By Sylvanus Thompson
Hepatitis A is a liver disease caused by the hepatitis A virus. The disease is primarily spread when an uninfected person ingests food or water that is contaminated with the faeces of an infected person. It is therefore closely associated with unsafe water or food, inadequate sanitation and poor personal hygiene.
Hepatitis A occurs worldwide and is one of the most frequent causes of foodborne infection. In developed countries with good sanitary and hygienic conditions, infection rates are low. Disease may occur among adolescents and adults in high-risk groups, such as injecting-drug users, men who have sex with men, people travelling to areas with high rates of infection, and in isolated populations, such as closed religious communities. However, when the virus gets introduced in such communities, high levels of hygiene stops person-to-person transmission and outbreaks die out rapidly.
The hepatitis A virus is transmitted primarily by the faecal-oral route. In families, this may happen though dirty hands when an infected person prepares food for family members. Waterborne outbreaks, though infrequent, are usually associated with sewage-contaminated or inadequately treated water. The virus can also be transmitted through close physical contact with an infectious person, and sexually through anal-oral contact. Casual contact among people does not spread the virus.
Who is at risk?
Anyone who has not been vaccinated or previously infected can become ill with the hepatitis A virus. In areas where the virus is widespread, most hepatitis A infections occur during early childhood. Risk factors include:
- poor sanitation;
- lack of safe water;
- use of recreational drugs;
- living in a household with an infected person;
- being a sexual partner of someone with acute hepatitis A infection; and
- travelling to areas with high infection rates without being immunized.
Symptoms usually appear within 30 days after contact with hepatitis A, but the range can be from 15 to 50 days. The signs and symptoms of the disease range from mild to severe, and can include fever, malaise, loss of appetite, diarrhoea, nausea, abdominal discomfort, dark-coloured urine and jaundice (a yellowing of the skin and whites of the eyes). Not everyone who is infected will have all of the symptoms. The severity of disease and fatal outcomes are higher in older age groups, and adults have signs and symptoms of illness more often than children. Infected children under six years of age do not usually experience noticeable symptoms but they are still able to spread the virus to others. Among older children and adults, infection usually causes more severe symptoms, with jaundice occurring in more than 70 per cent of cases. Hepatitis A sometimes relapses and the person who just recovered may fall sick again with another acute episode. This is, however, followed by recovery. Unlike hepatitis B and C, hepatitis A does not develop into chronic hepatitis or cirrhosis and death from this infection is rare.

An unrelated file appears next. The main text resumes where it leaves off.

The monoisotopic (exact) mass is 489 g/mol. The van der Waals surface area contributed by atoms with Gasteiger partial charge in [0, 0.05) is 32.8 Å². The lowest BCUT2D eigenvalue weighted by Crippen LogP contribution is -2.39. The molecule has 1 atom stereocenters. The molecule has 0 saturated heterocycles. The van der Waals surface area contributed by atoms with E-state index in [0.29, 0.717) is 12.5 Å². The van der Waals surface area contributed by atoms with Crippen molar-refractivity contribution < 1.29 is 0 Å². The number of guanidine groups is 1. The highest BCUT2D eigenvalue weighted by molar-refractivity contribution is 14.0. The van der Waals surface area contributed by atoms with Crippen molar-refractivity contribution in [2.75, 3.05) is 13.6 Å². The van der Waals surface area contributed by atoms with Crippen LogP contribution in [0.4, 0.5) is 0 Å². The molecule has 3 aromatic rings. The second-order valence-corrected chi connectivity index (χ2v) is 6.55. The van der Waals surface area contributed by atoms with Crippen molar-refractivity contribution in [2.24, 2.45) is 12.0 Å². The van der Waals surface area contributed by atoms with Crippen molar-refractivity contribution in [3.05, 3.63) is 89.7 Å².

A person with hepatitis A can pass the virus to others for one to two weeks before they start to show symptoms. Furthermore, people can remain infectious for up to one week after they get sick.
There is no specific treatment for hepatitis A. However, supportive care such as adequate nutrition and avoiding drinking alcohol during the acute phase of illness may reduce complications. Most people recover after four to six weeks.
The viruses persist in the environment and can withstand food-production processes routinely used to inactivate and/or control bacterial pathogens. Improved sanitation, food safety and immunization are the most effective ways to combat hepatitis A. The spread of infection can be reduced by:
- adequate supplies of safe drinking water;
- proper disposal of sewage within communities;
- personal hygiene practices such as regular hand-washing with soap and warm water after using the toilet, changing a diaper, helping someone who has diarrhea, and before eating or preparing food;
- avoiding raw seafood and vegetables washed in untreated water;
- Using barrier protections, such as condom, and practice good hand hygiene to reduce the risk from fecal / oral sexual transmission.
Two doses of Hepatitis A vaccine, separated by at least six months, are needed for long-term protection. Nearly 100 per cent of people develop protective levels of antibodies to the virus within one month after injection of a single dose of vaccine. Even after exposure to the virus, a single dose of the vaccine within two weeks of contact with the virus has protective effects. However, manufacturers recommend two vaccine doses to ensure a longer-term protection of about five to eight years after vaccination. Hepatitis A vaccine is covered for free in Ontario for certain groups at higher risk of being infected. The cost may also be covered by private health insurances.
The disease can lead to significant economic and social consequences in communities. It can take weeks or months for people recovering from the illness to return to work, school, or day-to-day activities. The impact on food establishments identified with the virus, and local productivity in general, can be substantial. Hepatitis A is one of the most common vaccine-preventable illnesses in travellers. Millions of people have received injectable inactivated hepatitis A vaccine worldwide with no serious adverse events. Vaccination is therefore strongly recommended especially for high risk groups and persons travelling to endemic areas.
( Jamaica-born Sylvanus Thompson is the Associate Director/Food Safety Lead with Toronto Public Health.)